Monday, January 24, 2011


It is surprising to me the part of our wedding that feels like the biggest splurge.  The thing where we spent a lot more money than we needed to because we wanted to, not because we had to.  Arguably, no, we did not need to spend as much on food as we did on a year's worth of rent, but it felt more necessary than this did.

We saved money with most of our wedding.  I bought a $500 dress that I didn't totally love and didn't fit me, and spent the same amount having it turned into a dress that I totally loved and fit like a glove. I stalked sale sites for shoes and finally scored 2 pairs for $30 each.  These all felt like reasonable amounts to spend.  I spent nothing on jewelry, borrowing it all or wearing stuff I already owned.  I shelled out $32 for a headband that made me feel like a princess.  We hired an up-and-coming family friend as a photographer (and got some of the best wedding pictures I've ever seen).  We hired a reasonably priced DJ who kept the party going and didn't try to turn our wedding into a rave.  We mostly spent money on making sure our guests would have a great time at our wedding, and the rest of the stuff we let go.

The part though, where we spent a lot more than we had to, infinitely more, really, was our invitations.  I could easily have designed simple invitations ourselves, and then maybe added a rubber stamp, and called it a day.  We could have bought reasonably priced invitations from Invitation Consultants or done a DIY kit from Michaels.  But we splurged.  And I'm still not 100% comfortable with the amount of money that we spent on the design for our invitations, but I am still 100% in love with our invitations.
Nonetheless, sometimes I can't get past the fact that the design alone cost $70.  Yes, I know, in the long run, spending $200 total on your invitations is a steal, but I sometimes can't get past the fact that it could have been closer to $100 if I had designed them myself.  We had a few people tell us how much they loved our invitations, but overall, I would say invitations are the one thing where you should save every penny possible, as long as your invites aren't written in marker.  And I LOVE paper.  But nonetheless, it still feels like a lot of money that we didn't have to spend, that didn't make our guests more comfortable or our wedding day more beautiful.  We spent that money because I wanted to and I have to deal with that.  I feel sometimes like I spent $70 on a pair of shoes I only wore once.  But I also don't regret spending that money.  I feel silly, but I have absolutely zero regrets.  I love that our purchase went to support a small business, one that supports APW, and I loved working with Kimi and the folks at Printable Press.  And I really really loved our invitations, even if nobody else cared about them.  

I'm sharing this with you so that you know a few things, which are that your invites aren't really that important, that the things that felt like the biggest splurge may be something you spent very little on, in the grand scheme of things, and that it's okay to both want something and feel guilty about wanting it at the same time.  I know a lot of people feel silly about wanting nice invitations, and that's okay.  They're kind of a silly thing to want.  But as long as you can still come in under your budget by saving in other ways (I designed our RSVP card and rehearsal dinner invites myself, and we made our own thank-you notes), you should go ahead and do what makes you happy.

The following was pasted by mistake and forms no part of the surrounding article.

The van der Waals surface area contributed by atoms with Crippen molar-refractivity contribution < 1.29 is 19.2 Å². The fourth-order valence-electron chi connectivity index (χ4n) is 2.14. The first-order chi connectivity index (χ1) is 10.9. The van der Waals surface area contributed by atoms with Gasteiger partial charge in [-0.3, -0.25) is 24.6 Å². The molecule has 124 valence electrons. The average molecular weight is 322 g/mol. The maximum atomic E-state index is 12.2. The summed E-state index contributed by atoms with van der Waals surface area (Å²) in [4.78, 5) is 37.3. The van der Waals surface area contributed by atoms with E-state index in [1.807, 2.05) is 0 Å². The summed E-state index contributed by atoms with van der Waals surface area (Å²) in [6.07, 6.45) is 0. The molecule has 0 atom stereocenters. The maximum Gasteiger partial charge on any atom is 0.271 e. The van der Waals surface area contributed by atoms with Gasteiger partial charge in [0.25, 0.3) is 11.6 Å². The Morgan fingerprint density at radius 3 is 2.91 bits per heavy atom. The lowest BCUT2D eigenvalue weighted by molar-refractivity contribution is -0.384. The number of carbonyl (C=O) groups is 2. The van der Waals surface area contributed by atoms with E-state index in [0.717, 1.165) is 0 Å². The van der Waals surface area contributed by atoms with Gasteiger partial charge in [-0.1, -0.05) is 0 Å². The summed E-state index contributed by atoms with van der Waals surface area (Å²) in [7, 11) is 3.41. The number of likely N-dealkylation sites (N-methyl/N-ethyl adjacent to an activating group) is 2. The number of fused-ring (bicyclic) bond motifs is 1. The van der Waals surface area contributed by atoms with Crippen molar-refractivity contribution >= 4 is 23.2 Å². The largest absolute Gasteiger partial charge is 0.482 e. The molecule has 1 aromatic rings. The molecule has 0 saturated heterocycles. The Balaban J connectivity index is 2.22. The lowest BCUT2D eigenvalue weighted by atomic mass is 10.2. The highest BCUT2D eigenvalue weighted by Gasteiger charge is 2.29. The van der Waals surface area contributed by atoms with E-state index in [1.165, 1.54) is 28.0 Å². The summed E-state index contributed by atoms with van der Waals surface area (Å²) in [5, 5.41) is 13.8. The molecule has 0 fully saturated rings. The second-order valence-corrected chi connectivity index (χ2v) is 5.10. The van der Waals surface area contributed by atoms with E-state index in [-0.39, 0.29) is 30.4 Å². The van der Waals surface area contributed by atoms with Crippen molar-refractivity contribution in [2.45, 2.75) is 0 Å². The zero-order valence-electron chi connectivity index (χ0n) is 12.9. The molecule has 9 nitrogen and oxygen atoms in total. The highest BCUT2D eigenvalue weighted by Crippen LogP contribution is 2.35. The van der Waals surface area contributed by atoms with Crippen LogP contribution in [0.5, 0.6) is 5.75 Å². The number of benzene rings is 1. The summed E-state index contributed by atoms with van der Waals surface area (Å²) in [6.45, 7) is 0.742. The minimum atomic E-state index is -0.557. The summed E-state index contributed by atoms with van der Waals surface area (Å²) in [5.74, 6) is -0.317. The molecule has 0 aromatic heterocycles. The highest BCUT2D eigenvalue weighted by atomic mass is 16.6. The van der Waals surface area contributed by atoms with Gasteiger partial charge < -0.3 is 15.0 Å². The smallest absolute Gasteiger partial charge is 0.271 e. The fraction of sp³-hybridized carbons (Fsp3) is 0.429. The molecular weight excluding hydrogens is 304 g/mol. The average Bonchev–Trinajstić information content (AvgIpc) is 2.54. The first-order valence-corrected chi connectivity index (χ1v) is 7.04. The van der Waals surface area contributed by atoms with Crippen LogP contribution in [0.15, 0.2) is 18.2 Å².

1. I'm doing a similar process w/ a graphic designer friend rather than Printable Press - do you have any recommendations for the printing part, after you have the design? Did you go to a copy shop? How do you keep costs down when you're printing them?

  2. We had ours printed at Staples - it cost $35, which was less than the cost of ink for my deskjet printer, and they looked really really nice. It was much lower stress and much lower cost than printing them at home. I would cut them yourselves with a professional paper cutter though - Staples butchered ours.

  3. Great, thanks for the Staples idea! I'd considered Kinko's, but I'll check out Staples, too. Did you buy your paper and envelopes there, too?

  4. I think your invites were so fitting for your wedding. Maybe a splurge, but sometimes these things are worth it, like you said.

  5. Just speaking from a designers perspective, I think $70 was a fantastic deal for custom design work. We always appreciate when people who really care about what they are mailing out come to us for our expertise and are happy with a finished product. Design is largely a thankless, low-paying job that most people think they can do themselves. It's nice to run across someone who appreciates good design :)

  6. Dude, you definitely should not feel guilty. $200 is not bad at all. I feel you though. I feel that way about our photographer, especially since we're paying for his travel fees, even though $1,600 is totally reasonable for a photographer. But it's still our biggest splurge. But I know I won't regret having those pictures.